Secondly, Opa’s paradigm is a natural match for scalability concerns. It favors stateless services, makes sure that state can be easily marked as local (e.g. caches) or shared (e.g. accounts), and it also makes it quite easy to place local caches in front of anything shared. Most of our applications written on one server worked even better on several servers, out-of-the-box. To push scalability even further, marking data as local/shared/cached is extremely simple, which has always helped us experiment quickly, before deciding whether to push such optimizations into production.

On the security side, I’m not sure exactly how many men·months Opa saved us by guaranteeing that we were automatically safe against injections (including XSS and SQL/SQL-like), and I’m not quite sure how to measure it, but this definitely relieved us of plenty of work, stress and emergency calls.

How does this work?

We make it work :)

More seriously, last time we counted, including testing, around 100 man·years of R&D had been spent on Opa. We took advantage of that time to make Opa the best solution we could imagine. I’ll try and explain some of the key techniques progressively, in a series of blog entries.


We are extremely proud of everything that is possible with Opa, but, as any product, Opa has limitations.

Firstly, while the Opa compiler and runtime can perform very aggressive optimizations on distribution and database requests for instance, for the moment, some of these optimizations cannot be performed automatically. In such cases, a developer needs to annotate the code here and there, to mark code chunks as safe for such optimizations. We have a number of plans to push forward the automation of these optimizations, but we haven’t had a chance to implement them yet.

Other limitations are related to our objectives. Opa is designed for security on the web. Consequently, a number of primitives that are just too dangerous are not accessible for Opa developers, so don’t expect to encounter innerHTML, eval(), document.print() or execvp(), for instance. These primitives are available as part of the platform, should you wish to work on extending the runtime, but not as part of the language/library.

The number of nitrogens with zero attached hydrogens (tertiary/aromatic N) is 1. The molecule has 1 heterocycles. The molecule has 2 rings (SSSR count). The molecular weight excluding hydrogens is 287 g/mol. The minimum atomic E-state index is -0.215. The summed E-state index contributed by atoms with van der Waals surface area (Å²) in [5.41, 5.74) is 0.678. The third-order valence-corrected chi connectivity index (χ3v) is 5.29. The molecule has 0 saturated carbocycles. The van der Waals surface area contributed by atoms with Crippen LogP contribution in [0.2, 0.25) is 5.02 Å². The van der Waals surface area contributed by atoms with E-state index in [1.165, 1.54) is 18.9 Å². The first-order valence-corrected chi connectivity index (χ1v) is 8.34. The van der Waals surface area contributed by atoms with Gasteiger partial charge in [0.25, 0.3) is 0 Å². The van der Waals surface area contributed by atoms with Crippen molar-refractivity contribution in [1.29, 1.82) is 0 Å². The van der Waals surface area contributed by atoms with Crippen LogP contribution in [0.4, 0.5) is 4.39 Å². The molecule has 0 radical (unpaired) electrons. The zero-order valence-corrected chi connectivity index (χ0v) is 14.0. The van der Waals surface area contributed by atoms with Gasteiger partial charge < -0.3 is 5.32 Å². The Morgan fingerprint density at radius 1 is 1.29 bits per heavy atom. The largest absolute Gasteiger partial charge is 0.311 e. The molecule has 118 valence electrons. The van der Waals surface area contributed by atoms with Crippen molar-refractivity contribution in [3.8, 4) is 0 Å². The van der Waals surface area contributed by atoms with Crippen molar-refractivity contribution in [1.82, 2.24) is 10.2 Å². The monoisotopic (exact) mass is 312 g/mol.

Also, as we dedicated Opa to the web, do not look too hard for Gtk or DirectX bindings – nothing prevent such system bindings, but we have no plans on introducing these ones. Similarly, Opa is designed for scalability, so the language favors stateless programming, or when state is required, as in our web chat, states that can be shared between several instances of a server. So, while Opa will let you write an application with messy state, the design of the language will try and guide you on another way.

We also have a few other limitations, that may be considered anecdotical in this day and age. For instance, the client side of Opa applications that have a client (i.e. non-pure web services) requires JavaScript and will not work with IE6 or Lynx.

Show me the code!

Soon, but not quite yet.

We’re working full-time on the open-source release. If you are interested, I suggest you visit opalang.org to find some information and documentation or to request invitations to the closed beta. You can also follow our updates on Twitter or come and chat with us on IRC.

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§ 18 Responses to Unbreaking Scalable Web Development, One Loc at a Time

  • Lucian says:

    Simple, almost trivial, examples as AGPL?